Wednesday, December 22, 2010

Politicians as freeloaders

Ever heard of any ethics law in India? Here the president of the main opposition party BJP can get away with a statement that his party's chief minister in Karnataka could have acted immorally in allotting denotified land to his own kin but it was not illegal, where the prime minister has a cabinet colleague who in his previous stint as the chief minister of the state of Maharashtra was found by the Supreme Court to have illegally favoured some usurious money landers related to a legislator of his own party to poor farmers who had borrowed from them, as a punishment the court imposed a fine of Rs. ten lac on the state, not on the former chief minister. And compare this to what has just happened in the the state of New York. There, the governor, a directly elected chief executive of the state, has been fined $62,125 by the Public Integrity Commission for accepting, in contravention of the state ethics law, five free tickets to a popular baseball game in 2009 from the New York Yankees, which had commercial dealings with the state.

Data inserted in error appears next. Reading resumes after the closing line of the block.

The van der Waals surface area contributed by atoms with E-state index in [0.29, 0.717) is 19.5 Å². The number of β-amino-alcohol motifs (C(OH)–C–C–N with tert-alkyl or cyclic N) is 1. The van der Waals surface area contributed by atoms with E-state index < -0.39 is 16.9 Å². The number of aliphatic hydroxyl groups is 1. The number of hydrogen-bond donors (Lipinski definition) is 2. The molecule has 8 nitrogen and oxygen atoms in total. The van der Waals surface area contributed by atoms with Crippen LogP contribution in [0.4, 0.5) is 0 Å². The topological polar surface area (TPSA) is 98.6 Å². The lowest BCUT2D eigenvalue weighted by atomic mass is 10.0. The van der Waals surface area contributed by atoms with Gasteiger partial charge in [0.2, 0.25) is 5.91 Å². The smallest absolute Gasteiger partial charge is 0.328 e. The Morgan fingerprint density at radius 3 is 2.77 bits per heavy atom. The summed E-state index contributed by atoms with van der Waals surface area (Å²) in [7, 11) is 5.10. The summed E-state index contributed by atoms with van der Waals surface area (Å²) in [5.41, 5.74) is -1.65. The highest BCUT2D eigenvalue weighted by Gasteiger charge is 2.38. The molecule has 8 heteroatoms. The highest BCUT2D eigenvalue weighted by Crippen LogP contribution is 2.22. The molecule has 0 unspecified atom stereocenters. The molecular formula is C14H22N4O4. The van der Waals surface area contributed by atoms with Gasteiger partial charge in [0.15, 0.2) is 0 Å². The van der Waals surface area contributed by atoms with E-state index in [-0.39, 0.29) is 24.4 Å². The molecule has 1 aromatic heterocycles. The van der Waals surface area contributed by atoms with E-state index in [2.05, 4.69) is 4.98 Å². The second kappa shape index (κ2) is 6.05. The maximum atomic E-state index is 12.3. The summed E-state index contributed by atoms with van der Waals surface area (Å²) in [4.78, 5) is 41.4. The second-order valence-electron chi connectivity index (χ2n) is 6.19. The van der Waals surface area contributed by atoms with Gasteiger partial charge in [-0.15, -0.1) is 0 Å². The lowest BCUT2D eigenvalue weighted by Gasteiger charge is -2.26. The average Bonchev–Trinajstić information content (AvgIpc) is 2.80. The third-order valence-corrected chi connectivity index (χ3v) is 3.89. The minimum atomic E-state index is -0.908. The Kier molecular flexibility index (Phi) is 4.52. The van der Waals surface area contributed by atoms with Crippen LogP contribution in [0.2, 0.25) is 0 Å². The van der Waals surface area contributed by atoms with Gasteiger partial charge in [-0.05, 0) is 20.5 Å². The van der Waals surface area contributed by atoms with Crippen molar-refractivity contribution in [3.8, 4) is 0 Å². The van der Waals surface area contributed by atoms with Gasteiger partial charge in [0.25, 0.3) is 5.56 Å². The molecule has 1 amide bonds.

What is remarkable is not only that the Public Integrity Commission chose to punish such a senior public official for a transgression considered laughable in India, where ministers, legislators and bureaucrats think it is their birth right to ask for and get all sorts of freebies from those having business with the government, but also that it took it only one year to decide the case in. In our great democracy, if at all, such a case would take about fifteen years and then another five years because of an appeal to the High Court followed by one to the apex court.

When will the Indians learn that the United States has been the world's greatest power for about three fourth of a century not just because of its scientific, technological, economic and military prowess but also because it is, by and large, a law abiding nation where howsoever high you might be, the law would still be above you?

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